She suggests those dealing with an ambiguous loss should:
- Finding Meaning
- Adjusting Mastery
- Reconstructing Identity
- Normalizing Ambivalence
- Revising Attachment
- Discovering New Hope
Easy enough, right? Hmmm . . . . maybe not so easy.
First, let’s consider what the goals are here. Boss tells us the unique challenge of this particular loss is that it is uncertainty that is ongoing and a lack of closure. Therefore, she says the goals of the above is to help people better learn to live with that uncertainty, rather than trying to resolve the situation. Since there is no clarity or solution, you have to learn to cope with that reality. Each of her six guidelines help with that.
If you want to check these out in depth, check out Boss’s recent book “Loss, Trauma, and Resilience: Therapeutic Work With Ambiguous Loss”. For now I just want to mention a couple of highlights.
First, Boss things we can increase the flexibility of our thinking to help us cope with uncertainty when we learn to live with “two truths”. There are countless instances where she says we think we need to either be one thing or another – hopeful or hopeless, optimistic or pessimistic. There are times where we limit what our identity looks like by believing it must be all or nothing. Instead, Boss says that living with ambiguous loss means finding more flexibility. For instance, one might consider thoughts like:
John is both missing and still part of our family.
I believe Jim is dead and I am hopeful Jim is not dead.
I both a wife and no longer a wife.
I both want certainty and don’t want Jen to be dead.
Boss further tells us that many things that will help us are relational interventions. This might mean considering our identity now. Who am I now? Who is my family now? What are our roles? Is my identity more fluid that I once knew? What does it mean to be a good mother now compared to in the past? Looking at identity roles can help in finding ways to cope with the present, rather than being fixed in an identity that worked only in the past.
She encourages us to reconsider mastery, suggesting that we often want answers and clarity, but it serves us to remember that sometimes there are no answers. Hard as it is to sit with, the world isn’t always fair and just, suffering is universal, and the temptation to blame (others and ourselves) to that we can create a sense of certainty is often inaccurate and doesn’t help us cope. Instead, she advocates using techniques to tolerate these realities of the world by focusing on taking care of oneself – yoga, meditation, and whatever self-care helps you just be.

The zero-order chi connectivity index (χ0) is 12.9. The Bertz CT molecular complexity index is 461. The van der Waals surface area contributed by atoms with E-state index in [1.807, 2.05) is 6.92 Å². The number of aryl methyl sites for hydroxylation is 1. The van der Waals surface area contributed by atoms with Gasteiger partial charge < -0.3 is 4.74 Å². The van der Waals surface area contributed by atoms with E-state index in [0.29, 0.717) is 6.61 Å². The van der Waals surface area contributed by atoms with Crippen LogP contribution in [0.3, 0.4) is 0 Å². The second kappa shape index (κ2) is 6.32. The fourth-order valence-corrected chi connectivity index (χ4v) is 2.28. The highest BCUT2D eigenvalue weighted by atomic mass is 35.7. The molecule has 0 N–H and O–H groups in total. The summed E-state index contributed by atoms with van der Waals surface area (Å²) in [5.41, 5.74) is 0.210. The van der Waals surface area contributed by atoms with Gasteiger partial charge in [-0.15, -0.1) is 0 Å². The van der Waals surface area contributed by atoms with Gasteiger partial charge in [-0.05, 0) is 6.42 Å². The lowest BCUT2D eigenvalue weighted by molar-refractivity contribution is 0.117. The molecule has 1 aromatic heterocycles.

Boss suggests we also get real about our emotions. She thinks we need to admit the pressure we feel to ‘get over’ things and acknowledge that there are some things we never get over, we just learn to live with them. She encourages us to learn the difference between emotions and behaviors. She gives us permission to feel whatever we feel without judgment while becoming aware that we have control to make sure those feelings don’t turn in to actions or behaviors. Even though I might think no one understands what I am going through, I still have the control to reach out to others anyway to avoid isolation and find support I never would have predicted.
Finally, she encourages us seeking ways we can both hold on and let go. She allows a space for grieving the ongoing and uncertain loss, while also making space for new attachments and hopes, being open and communicative about both. She reminds us that we can redefine hope, meaning we can become more comfortable and balanced in our ambiguity. This is no easy feat, but redefining our concepts of fairness and justice, finding space to laugh as the absurdities of the situation, and embrace hope where we can find it.
It all sounds so simple in a nice little list, when in reality is is long and complex and you may find a counselor is the best thing to help you through some of her suggestions. Alternately, some of this might already resonate and you might be thinking about where you can implement some of these ideas. Wherever you are, leave us a comment to let us know your thoughts about this type of ambiguous grief and how to cope.